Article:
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Aaron Falk, Tony Jones and Steve Luhm cover the Utah Jazz and the NBA for The Salt Lake Tribune. The Tribune on Twitter - Aaron Falk: @tribjazz, Steve Luhm: @sluhm, Tony Jones: @Tjonessltrib

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Utah Jazz postgame wrap — Gordon Hayward puts 'all the tools' to use

Houston — Gordon Hayward didn't scream or selfishly indulge, talk trash about the Rockets or pump himself up. He simply sounded confident. Assured. Like his season- and game-high 29 points were exactly what he was supposed to produce during one of the biggest nights of his professional career. As if the Jazz expected all along for their second-year small forward to be the primary force carrying them closer to the playoffs with a 103-91 victory against Houston at Toyota Center.

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Hayward was fantastic Wednesday. He expertly played within Utah's offense, scoring 29 points on 14 shots. The No. 9 overall pick of the 2010 NBA Draft drained 4 of 5 3-pointers, shooting without hesitation and producing a smooth, high-arcing shot. And the former Butler standout continued to make Jazz General Manager Kevin O'Connor look prescient.

At 22, Hayward's already closed NBA games and singlehandedly won contests. His defense has improved to the point he's not a liability against superstars such as Oklahoma City's Kevin Durant. His confidence, focus and determination have skyrocketed.

It wasn't until the end of the 2010-11 season Hayward began to understand his place in the league. At the end of 2011-12, G-Man's clearly taking the next step.

Hayward's attacking the rim more often off the dribble and in fast breaks. He's learning to use his body to draw contact — earning respect from referees at the same time — and he's strong enough to finish at the rim.

In turn, his average points have risen each month. In January, he averaged 8.9 on 38.1 percent shooting. Then 10.3 points on 47.9 percent in Febuary; 13.2 points on 46.4 percent in March. April's been the payoff. The rising star's averaging 16.4 points, 3.6 rebounds and 3 assists, while shooting 50.9 percent from the floor and 38.9 behind the 3-point line. Throw in 37.8 average minutes during six games that have seen the Jazz's active roster drop down to 10 players, and Hayward's rivaling Paul Millsap as the team's late-season MVP.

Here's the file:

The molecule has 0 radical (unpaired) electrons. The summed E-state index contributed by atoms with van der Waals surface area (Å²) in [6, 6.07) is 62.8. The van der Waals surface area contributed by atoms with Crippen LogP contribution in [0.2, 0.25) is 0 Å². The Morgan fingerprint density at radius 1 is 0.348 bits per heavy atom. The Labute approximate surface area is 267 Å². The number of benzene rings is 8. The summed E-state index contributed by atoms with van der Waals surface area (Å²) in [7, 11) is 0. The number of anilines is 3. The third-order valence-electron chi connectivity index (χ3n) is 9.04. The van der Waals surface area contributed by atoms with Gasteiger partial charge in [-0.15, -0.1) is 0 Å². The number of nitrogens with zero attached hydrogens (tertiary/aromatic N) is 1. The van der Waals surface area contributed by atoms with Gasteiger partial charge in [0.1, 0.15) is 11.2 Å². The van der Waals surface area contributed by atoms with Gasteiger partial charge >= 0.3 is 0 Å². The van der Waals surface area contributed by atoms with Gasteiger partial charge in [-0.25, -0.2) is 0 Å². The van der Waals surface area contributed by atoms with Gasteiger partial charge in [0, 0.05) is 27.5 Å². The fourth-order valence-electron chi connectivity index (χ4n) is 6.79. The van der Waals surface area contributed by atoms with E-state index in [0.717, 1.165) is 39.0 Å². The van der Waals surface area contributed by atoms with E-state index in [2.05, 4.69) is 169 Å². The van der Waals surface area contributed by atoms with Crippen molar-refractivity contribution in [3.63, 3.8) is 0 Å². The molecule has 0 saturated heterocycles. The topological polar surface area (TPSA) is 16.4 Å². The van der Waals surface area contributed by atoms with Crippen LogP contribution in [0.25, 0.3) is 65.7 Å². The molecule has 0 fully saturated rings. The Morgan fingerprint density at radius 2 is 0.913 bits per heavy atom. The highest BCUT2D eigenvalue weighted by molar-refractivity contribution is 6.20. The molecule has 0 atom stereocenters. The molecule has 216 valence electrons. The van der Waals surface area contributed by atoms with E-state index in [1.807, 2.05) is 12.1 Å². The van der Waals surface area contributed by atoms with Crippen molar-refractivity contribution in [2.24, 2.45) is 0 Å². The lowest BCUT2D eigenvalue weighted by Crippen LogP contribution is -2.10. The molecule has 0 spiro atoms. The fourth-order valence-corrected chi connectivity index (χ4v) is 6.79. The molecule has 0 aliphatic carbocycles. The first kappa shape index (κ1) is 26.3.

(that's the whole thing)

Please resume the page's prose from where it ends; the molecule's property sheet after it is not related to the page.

The best part? Hayward's more confident than ever. But he's nowhere near cocky.

Millsap on Hayward: We play so well off each other. He makes great basketball plays. He's a basketball player. I love being out there, especially on the wing with a guy who knows how to play basketball. G knows how to do that. He's a great playmaker. He gets everybody else involved.

Al Jefferson on Hayward: Every time Gordon play the way he play tonight, every time he our leading scorer, we win. I only remember one time he our leading scorer and we lost. I could be wrong on that. But when he play the way he play, with the confidence he has on defense, I hate to say it — I don't want to jinx him, but he the only one that haven't missed a game this season [knocks on wood] — he plays a lot of minutes. When we get on the plane, before we take off, he over there asleep. It just shows the heart he have.

Watching Hayward grow: When I seen him last year, I knew he was going to be a great player. He's got all the tools. He's very smart. But just to watch him happen right in front of my eyes is just amazing to see. It's amazing to see it and amazing to be part of it.

Brian T. Smith

Twitter: @tribjazz



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